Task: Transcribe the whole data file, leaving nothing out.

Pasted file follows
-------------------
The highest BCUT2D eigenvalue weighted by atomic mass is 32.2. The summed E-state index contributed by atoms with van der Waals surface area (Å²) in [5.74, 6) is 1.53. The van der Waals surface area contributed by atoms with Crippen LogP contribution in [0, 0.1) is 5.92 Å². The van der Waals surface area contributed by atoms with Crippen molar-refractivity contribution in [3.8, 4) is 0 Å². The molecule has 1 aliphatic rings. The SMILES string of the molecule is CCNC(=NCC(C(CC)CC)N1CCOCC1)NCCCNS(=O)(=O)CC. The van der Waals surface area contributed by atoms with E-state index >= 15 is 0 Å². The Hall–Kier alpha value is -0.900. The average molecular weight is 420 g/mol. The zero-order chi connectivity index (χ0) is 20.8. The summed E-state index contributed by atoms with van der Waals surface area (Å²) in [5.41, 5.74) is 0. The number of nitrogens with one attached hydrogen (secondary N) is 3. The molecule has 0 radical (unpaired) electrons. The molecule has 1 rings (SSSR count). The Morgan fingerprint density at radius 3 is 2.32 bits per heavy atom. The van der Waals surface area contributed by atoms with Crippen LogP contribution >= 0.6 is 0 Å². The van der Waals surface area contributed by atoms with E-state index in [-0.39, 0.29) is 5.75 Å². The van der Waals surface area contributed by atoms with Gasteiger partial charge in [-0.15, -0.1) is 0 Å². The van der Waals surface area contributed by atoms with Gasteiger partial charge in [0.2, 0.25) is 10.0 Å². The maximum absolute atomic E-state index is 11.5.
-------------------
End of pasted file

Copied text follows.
The highest BCUT2D eigenvalue weighted by atomic mass is 32.2. The summed E-state index contributed by atoms with van der Waals surface area (Å²) in [5.74, 6) is 1.53. The van der Waals surface area contributed by atoms with Crippen LogP contribution in [0, 0.1) is 5.92 Å². The van der Waals surface area contributed by atoms with Crippen molar-refractivity contribution in [3.8, 4) is 0 Å². The molecule has 1 aliphatic rings. The SMILES string of the molecule is CCNC(=NCC(C(CC)CC)N1CCOCC1)NCCCNS(=O)(=O)CC. The van der Waals surface area contributed by atoms with E-state index >= 15 is 0 Å². The Hall–Kier alpha value is -0.900. The average molecular weight is 420 g/mol. The zero-order chi connectivity index (χ0) is 20.8. The summed E-state index contributed by atoms with van der Waals surface area (Å²) in [5.41, 5.74) is 0. The number of nitrogens with one attached hydrogen (secondary N) is 3. The molecule has 0 radical (unpaired) electrons. The molecule has 1 rings (SSSR count). The Morgan fingerprint density at radius 3 is 2.32 bits per heavy atom. The van der Waals surface area contributed by atoms with Crippen LogP contribution >= 0.6 is 0 Å². The van der Waals surface area contributed by atoms with E-state index in [-0.39, 0.29) is 5.75 Å². The van der Waals surface area contributed by atoms with Gasteiger partial charge in [-0.15, -0.1) is 0 Å². The van der Waals surface area contributed by atoms with Gasteiger partial charge in [0.2, 0.25) is 10.0 Å². The maximum absolute atomic E-state index is 11.5.